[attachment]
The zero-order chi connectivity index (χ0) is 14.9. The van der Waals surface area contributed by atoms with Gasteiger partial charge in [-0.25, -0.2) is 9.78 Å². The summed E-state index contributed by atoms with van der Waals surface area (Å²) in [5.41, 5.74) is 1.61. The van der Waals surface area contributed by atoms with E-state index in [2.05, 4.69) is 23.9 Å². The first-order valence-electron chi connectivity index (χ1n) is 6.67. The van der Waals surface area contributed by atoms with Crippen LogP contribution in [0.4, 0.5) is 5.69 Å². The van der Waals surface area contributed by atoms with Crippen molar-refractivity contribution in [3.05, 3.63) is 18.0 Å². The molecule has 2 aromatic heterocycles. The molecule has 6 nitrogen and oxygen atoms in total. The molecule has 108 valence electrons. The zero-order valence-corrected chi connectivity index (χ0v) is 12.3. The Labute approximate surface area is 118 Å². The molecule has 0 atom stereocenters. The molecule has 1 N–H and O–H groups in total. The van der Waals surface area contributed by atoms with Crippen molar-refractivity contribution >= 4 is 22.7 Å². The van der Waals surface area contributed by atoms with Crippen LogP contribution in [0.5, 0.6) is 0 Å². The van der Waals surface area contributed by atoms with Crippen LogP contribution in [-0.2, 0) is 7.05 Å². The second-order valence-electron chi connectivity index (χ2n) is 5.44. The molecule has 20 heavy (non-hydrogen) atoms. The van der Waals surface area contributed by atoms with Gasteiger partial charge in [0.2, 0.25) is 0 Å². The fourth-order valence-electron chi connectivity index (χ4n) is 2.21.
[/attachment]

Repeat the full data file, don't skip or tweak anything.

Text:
The zero-order chi connectivity index (χ0) is 14.9. The van der Waals surface area contributed by atoms with Gasteiger partial charge in [-0.25, -0.2) is 9.78 Å². The summed E-state index contributed by atoms with van der Waals surface area (Å²) in [5.41, 5.74) is 1.61. The van der Waals surface area contributed by atoms with E-state index in [2.05, 4.69) is 23.9 Å². The first-order valence-electron chi connectivity index (χ1n) is 6.67. The van der Waals surface area contributed by atoms with Crippen LogP contribution in [0.4, 0.5) is 5.69 Å². The van der Waals surface area contributed by atoms with Crippen molar-refractivity contribution in [3.05, 3.63) is 18.0 Å². The molecule has 2 aromatic heterocycles. The molecule has 6 nitrogen and oxygen atoms in total. The molecule has 108 valence electrons. The zero-order valence-corrected chi connectivity index (χ0v) is 12.3. The Labute approximate surface area is 118 Å². The molecule has 0 atom stereocenters. The molecule has 1 N–H and O–H groups in total. The van der Waals surface area contributed by atoms with Crippen molar-refractivity contribution >= 4 is 22.7 Å². The van der Waals surface area contributed by atoms with Crippen LogP contribution in [0.5, 0.6) is 0 Å². The van der Waals surface area contributed by atoms with Crippen LogP contribution in [-0.2, 0) is 7.05 Å². The second-order valence-electron chi connectivity index (χ2n) is 5.44. The molecule has 20 heavy (non-hydrogen) atoms. The van der Waals surface area contributed by atoms with Gasteiger partial charge in [0.2, 0.25) is 0 Å². The fourth-order valence-electron chi connectivity index (χ4n) is 2.21.